The Frog Pyjamas

Two mums, one blog, two takes on parenting


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My family and other people: The impossible task of parenting in public

I see her all the time: my pre-motherhood self. I see her in unimpressed strangers if my three year-old launches a ‘BUT I WANT IT’ rage over some withheld treat, or the baby wails in her buggy on the bus. I see her in the man whose face falls when we sit next to him on the train. I even see flashes of her in the café owner whose frozen smile and barbed comments have left my girls and me effectively ASBO’d. Most of all, I saw her in the student who spent an entire carol service glaring at the two families in the row behind: four harassed and (initially) apologetic parents, two wriggling and vocal toddlers, and a baby I was trying to breastfeed under my coat so she didn’t scream the place down.

Ten, twenty years ago, I couldn’t bear it when children had snot running down their face. My internal monologues on the people who ‘let’ their children scream during weddings were a masterclass in intolerance. I used to wonder why parents whose babies kept me awake on a plane weren’t marching them up and down the aisle from take-off to landing. I would have loved the latest transport innovation: child-free zones.

It wasn’t that I didn’t like children. I adored my little cousins and later my nephews and friends’ children. But I thought parenting was just a matter of doing it the right way. I thought badly behaved kids = terrible parents. I failed altogether to grasp two simple truths. 1) Children are their own people. 2) You’re so desperately tired – from the start of pregnancy until, well, forever probably – that it’s impossible to follow even the simplest rules.

Calm but firm, I thought, looking superiorly around at all the uncalm, unfirm parents and rampant children around me. That’s all it takes. Now I wish I could go spiralling back through the decades and chant at my former self: ‘Calm but firm. Calm but firm. CALM BUT FIRM. Ha ha ha ha ha.’ Then I’d go round apologising on her behalf.

Of course, I still judge other people’s parenting. (Be honest: we all do it.) But I’ve got a whole new margin of tolerance, and a whole new realm of understanding. There is some bad parenting – there is some shockingly awful parenting – but there are a lot more parents who are trying their best, even if that isn’t always obvious to the childfree bystander.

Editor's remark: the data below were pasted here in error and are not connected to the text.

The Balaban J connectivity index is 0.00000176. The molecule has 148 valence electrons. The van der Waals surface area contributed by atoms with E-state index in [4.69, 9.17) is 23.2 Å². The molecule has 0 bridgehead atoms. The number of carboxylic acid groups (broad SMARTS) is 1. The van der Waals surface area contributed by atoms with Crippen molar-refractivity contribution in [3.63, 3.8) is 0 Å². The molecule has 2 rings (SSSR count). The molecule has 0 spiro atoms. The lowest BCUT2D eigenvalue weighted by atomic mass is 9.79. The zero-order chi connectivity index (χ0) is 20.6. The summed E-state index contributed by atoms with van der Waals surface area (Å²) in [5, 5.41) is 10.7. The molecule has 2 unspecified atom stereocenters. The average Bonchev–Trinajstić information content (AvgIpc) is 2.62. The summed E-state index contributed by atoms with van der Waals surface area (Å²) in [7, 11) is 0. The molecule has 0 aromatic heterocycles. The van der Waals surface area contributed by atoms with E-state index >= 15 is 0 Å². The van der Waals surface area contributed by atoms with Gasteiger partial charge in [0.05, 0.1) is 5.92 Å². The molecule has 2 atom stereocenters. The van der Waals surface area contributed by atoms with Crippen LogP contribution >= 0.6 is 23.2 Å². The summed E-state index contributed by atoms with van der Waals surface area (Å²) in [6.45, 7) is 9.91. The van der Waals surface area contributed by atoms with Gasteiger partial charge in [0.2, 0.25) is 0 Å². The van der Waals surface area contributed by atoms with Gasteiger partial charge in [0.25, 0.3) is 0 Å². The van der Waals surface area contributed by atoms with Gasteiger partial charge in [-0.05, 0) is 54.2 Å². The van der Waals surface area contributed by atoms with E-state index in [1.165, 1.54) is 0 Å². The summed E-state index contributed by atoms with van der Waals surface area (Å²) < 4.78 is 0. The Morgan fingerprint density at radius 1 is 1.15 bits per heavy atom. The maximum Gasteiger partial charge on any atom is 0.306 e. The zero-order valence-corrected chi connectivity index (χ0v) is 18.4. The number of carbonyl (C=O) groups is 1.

I understand, now, that the four year-old sprinting up and down the train carriage has probably been allowed to do that because she’ll yell herself silly otherwise. I know if you are only going two bus stops more, it’s not worth wresting the baby out of the buggy to calm her down. I understand that the mother clutching her wailing infant on a plane may be too exhausted from a zillion sleepless nights to stand, never mind walk. I know the baby may be teething, or have sore ears.

I know that snotty-nosed mite’s parents probably did just wipe it, because I am now horribly familiar with the incredible speed and volume of toddler snot production. (Scientists should really be trying to replicate it as an energy source.) I realise it’s at least a possibility that the happy couple asked parents not to remove their noisy offspring from the wedding ceremony. (Although I’m still kind of with younger-me on that one: I whisk my own babies out at the first squeak, with the result that the only wedding service T. and I have sat through together since A. was born was the one with the no children rule.)